Men Are Faster...but So Tired

A new study from the University of British Columbia says sure, guys might be stronger and faster than women, but the ladies will outlast them every time! UBC researcher Brian Dalton said, "We've known for some time that women are less fatigable than men during isometric muscle tests - static exercises where joints don't move, such as holding a weight - but we wanted to find out if that's true during more dynamic and practical everyday movements." The answer is apparently pretty definitive: women can outlast men by a wide margin. In tests, the men were both faster and more powerful, but they also became more fatigued "much faster" than the women. Dalton notes that in ultra-trail running, men tend to be faster, but women tend to be far less tired. He adds, "If ever an ultra-ultra-marathon is developed, women may likely dominate." (Applied Physiology, Nutrition and Metabolism)

A Dollar Makes Many Smokers Quit

Want to get people to stop smoking? Jack up the price! According to new research, one in five people give up cigarettes every time the price of a pack jumps by $1. Researchers report in the journal Epidemiology that cigarette taxes may be a particularly effective lever for behavior change. Researchers note that only 7% of people who smoke heavily (more than half a pack a day) quit when the price jumped, but they did smoke 35% fewer cigarettes each day. Smoking bans didn't have the same effect, probably because people can just smoke in another place. Meanwhile another new study by the World Health Organization and National Cancer Institute finds that smoking costs the global economy $1 trillion a year, well over the $296 billion collected in tobacco taxes. (Epidemiology)

Girl Scouts Vs. Boy Scouts?

The president of the Girl Scouts of the USA is accusing the Boy Scouts of trying to covertly recruit girls into their programs while disparaging the Girl Scouts' operations. In a letter to Boy Scouts of America President Randall Stephenson, GSUSA President Kathy Hopinkah Hannan wrote: "I formally request that your organization stay focused on serving the 90% of American boys not currently participating in Boy Scouts ... and not consider expanding to recruit girls." Top leaders of the two youth organizations, both struggling to stem membership declines, conferred this month about possibilities for coordination. But Hopinkah Hannan, in her letter, said she came away from that discussion feeling the Boy Scouts had already committed to an expansion of coed programs that would damage the Girl Scouts. The tough tone of her letter dismayed Boy Scout leaders, said BSA spokeswoman Effie Delimarkos. "We are disheartened to see the Girl Scouts pull away from the possibility of cooperation to help address the needs of today's busy families." She said the BSA - in response to requests from families - "has been exploring the benefits of bringing Scouting to every member of the family - boys and girls," though no final decision has been made on expanding coed programs. (Newser)

Popularity, Like Money, Can't Buy You Happiness

Good news, nerds: Popularity in high school has nothing to do with your long-term happiness, at least according to a study published this week in Child Development. The study followed 169 high-school students for a decade starting when they were 15 years old. Researchers found high-schoolers with a few good, close friends were ultimately happier at 25 than those that were widely popular. "Youth with higher levels of attachment to their best friends appear to have better psychological health, psychosocial adjustment, and even a more adaptive stress response during adolescence," according to the study's authors. In other words, your teens will be better off if they have a few tight BFFs instead of the adoration of half the student body. The differences in happiness don't manifest until after high school, but the study found that by 25, youths who had a few close friendships as teens had better self-worth and fewer symptoms of depression, while youths who were widely popular in high school were more likely to have social anxiety. Co-author Joseph Allen said, "Being well-liked by a large group of people cannot take the place of forging deep, supportive friendships." He says it's an important lesson as social media becomes more and more central to teens' lives. Close friendships were defined as ones with psychological attachment and intimate exchanges. (Child Development)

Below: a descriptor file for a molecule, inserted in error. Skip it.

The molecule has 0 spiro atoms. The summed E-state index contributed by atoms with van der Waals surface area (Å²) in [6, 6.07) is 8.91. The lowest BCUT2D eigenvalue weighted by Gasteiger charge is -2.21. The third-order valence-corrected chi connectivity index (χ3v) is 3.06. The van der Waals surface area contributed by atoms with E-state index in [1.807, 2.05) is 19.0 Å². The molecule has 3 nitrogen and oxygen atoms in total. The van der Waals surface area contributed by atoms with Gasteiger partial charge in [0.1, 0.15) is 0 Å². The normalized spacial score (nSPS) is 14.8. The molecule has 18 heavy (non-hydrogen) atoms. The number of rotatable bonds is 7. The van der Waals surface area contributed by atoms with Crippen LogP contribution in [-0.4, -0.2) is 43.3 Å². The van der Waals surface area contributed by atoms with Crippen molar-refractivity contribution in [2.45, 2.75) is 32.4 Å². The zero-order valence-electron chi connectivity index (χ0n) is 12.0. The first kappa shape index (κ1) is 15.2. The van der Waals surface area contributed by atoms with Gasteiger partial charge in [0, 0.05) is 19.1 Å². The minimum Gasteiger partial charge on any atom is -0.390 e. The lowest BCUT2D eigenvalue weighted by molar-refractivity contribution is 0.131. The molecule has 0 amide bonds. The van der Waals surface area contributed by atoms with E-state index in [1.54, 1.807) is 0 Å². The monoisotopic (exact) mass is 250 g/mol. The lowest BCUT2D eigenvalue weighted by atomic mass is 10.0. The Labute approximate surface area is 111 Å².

Lottery Perspective

Guess you heard somebody just won the largest solo lottery jackpot in history ($759 million). But what are your chances of actually winning the lottery? Well, it's about 1 in 45 million. Now let's put that in context. Your chance of being hit by a falling meteorite is about 1 in 700,000! Yep, you're far more likely to be hit by a red-hot rock falling from space than hitting the jackpot. For that matter, you have a much better chance of going into space yourself. The odds of becoming an astronaut are 1 in 12 million. Meanwhile, the chances of the average person winning an Olympic gold medal in their lifetime are 1 in 662,000. So there it is. You're more likely to visit space, become an Olympian or be squashed by a meteorite than win the lottery. But don't let that discourage you from buying a ticket. Somebody has to win. And good luck! (Metro)

Thank You Beloit College

This is always fun. Beloit College has released their annual Mindset List for the Class of 2021. The list aims to show how times have changed over the years by giving some interesting cultural perspective to each graduating class. So, if you're graduating from college in 2021:
  • Their classmates could include Eddie Murphy's Zola and Mel Gibson's Tommy, or Jackie Evancho singing down the hall.